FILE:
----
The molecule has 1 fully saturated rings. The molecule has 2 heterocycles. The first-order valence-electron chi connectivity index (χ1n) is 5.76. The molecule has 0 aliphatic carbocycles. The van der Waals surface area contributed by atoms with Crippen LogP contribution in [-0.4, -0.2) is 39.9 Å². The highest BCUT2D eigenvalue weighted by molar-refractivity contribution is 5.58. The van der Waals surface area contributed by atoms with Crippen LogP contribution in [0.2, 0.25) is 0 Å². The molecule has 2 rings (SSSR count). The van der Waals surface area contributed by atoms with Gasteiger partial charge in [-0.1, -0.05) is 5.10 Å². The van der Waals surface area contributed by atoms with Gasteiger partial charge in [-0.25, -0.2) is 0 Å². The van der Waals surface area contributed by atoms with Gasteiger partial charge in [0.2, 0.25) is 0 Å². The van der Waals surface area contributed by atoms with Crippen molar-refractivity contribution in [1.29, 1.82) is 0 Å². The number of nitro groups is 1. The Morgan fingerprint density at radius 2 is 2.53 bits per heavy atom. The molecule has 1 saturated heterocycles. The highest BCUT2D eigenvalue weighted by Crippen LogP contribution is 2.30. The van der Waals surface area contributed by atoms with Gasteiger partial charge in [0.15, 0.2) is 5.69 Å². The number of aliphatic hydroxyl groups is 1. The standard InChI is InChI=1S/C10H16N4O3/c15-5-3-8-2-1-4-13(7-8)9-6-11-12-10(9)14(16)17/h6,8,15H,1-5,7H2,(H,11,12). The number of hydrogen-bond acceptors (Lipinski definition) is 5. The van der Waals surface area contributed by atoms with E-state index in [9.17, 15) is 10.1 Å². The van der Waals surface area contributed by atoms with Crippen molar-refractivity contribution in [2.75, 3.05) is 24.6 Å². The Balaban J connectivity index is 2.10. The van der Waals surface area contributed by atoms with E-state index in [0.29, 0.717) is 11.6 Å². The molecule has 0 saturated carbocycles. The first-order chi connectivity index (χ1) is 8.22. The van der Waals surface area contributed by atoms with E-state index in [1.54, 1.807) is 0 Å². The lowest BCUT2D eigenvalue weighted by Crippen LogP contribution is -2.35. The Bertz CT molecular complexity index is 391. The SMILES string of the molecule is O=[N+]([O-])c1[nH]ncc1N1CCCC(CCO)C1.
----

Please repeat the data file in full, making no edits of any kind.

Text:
The molecule has 1 fully saturated rings. The molecule has 2 heterocycles. The first-order valence-electron chi connectivity index (χ1n) is 5.76. The molecule has 0 aliphatic carbocycles. The van der Waals surface area contributed by atoms with Crippen LogP contribution in [-0.4, -0.2) is 39.9 Å². The highest BCUT2D eigenvalue weighted by molar-refractivity contribution is 5.58. The van der Waals surface area contributed by atoms with Crippen LogP contribution in [0.2, 0.25) is 0 Å². The molecule has 2 rings (SSSR count). The van der Waals surface area contributed by atoms with Gasteiger partial charge in [-0.1, -0.05) is 5.10 Å². The van der Waals surface area contributed by atoms with Gasteiger partial charge in [-0.25, -0.2) is 0 Å². The van der Waals surface area contributed by atoms with Gasteiger partial charge in [0.2, 0.25) is 0 Å². The van der Waals surface area contributed by atoms with Crippen molar-refractivity contribution in [1.29, 1.82) is 0 Å². The number of nitro groups is 1. The Morgan fingerprint density at radius 2 is 2.53 bits per heavy atom. The molecule has 1 saturated heterocycles. The highest BCUT2D eigenvalue weighted by Crippen LogP contribution is 2.30. The van der Waals surface area contributed by atoms with Gasteiger partial charge in [0.15, 0.2) is 5.69 Å². The number of aliphatic hydroxyl groups is 1. The standard InChI is InChI=1S/C10H16N4O3/c15-5-3-8-2-1-4-13(7-8)9-6-11-12-10(9)14(16)17/h6,8,15H,1-5,7H2,(H,11,12). The number of hydrogen-bond acceptors (Lipinski definition) is 5. The van der Waals surface area contributed by atoms with E-state index in [9.17, 15) is 10.1 Å². The van der Waals surface area contributed by atoms with Crippen molar-refractivity contribution in [2.75, 3.05) is 24.6 Å². The Balaban J connectivity index is 2.10. The van der Waals surface area contributed by atoms with E-state index in [0.29, 0.717) is 11.6 Å². The molecule has 0 saturated carbocycles. The first-order chi connectivity index (χ1) is 8.22. The van der Waals surface area contributed by atoms with E-state index in [1.54, 1.807) is 0 Å². The lowest BCUT2D eigenvalue weighted by Crippen LogP contribution is -2.35. The Bertz CT molecular complexity index is 391. The SMILES string of the molecule is O=[N+]([O-])c1[nH]ncc1N1CCCC(CCO)C1.